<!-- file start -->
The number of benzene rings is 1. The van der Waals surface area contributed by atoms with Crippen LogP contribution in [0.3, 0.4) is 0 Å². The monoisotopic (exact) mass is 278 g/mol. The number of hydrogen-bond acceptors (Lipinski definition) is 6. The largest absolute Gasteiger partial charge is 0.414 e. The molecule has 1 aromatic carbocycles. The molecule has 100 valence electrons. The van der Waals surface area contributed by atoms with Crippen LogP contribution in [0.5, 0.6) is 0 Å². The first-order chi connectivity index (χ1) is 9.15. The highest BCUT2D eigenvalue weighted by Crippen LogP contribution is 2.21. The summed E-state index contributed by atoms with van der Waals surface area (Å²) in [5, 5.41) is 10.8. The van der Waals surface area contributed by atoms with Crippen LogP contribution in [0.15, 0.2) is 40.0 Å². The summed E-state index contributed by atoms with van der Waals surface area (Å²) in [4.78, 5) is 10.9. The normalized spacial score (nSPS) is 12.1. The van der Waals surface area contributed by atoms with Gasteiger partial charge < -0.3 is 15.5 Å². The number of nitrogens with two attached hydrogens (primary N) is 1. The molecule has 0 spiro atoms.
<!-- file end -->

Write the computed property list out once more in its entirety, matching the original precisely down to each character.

The number of benzene rings is 1. The van der Waals surface area contributed by atoms with Crippen LogP contribution in [0.3, 0.4) is 0 Å². The monoisotopic (exact) mass is 278 g/mol. The number of hydrogen-bond acceptors (Lipinski definition) is 6. The largest absolute Gasteiger partial charge is 0.414 e. The molecule has 1 aromatic carbocycles. The molecule has 100 valence electrons. The van der Waals surface area contributed by atoms with Crippen LogP contribution in [0.5, 0.6) is 0 Å². The first-order chi connectivity index (χ1) is 9.15. The highest BCUT2D eigenvalue weighted by Crippen LogP contribution is 2.21. The summed E-state index contributed by atoms with van der Waals surface area (Å²) in [5, 5.41) is 10.8. The van der Waals surface area contributed by atoms with Crippen LogP contribution in [0.15, 0.2) is 40.0 Å². The summed E-state index contributed by atoms with van der Waals surface area (Å²) in [4.78, 5) is 10.9. The normalized spacial score (nSPS) is 12.1. The van der Waals surface area contributed by atoms with Gasteiger partial charge < -0.3 is 15.5 Å². The number of nitrogens with two attached hydrogens (primary N) is 1. The molecule has 0 spiro atoms.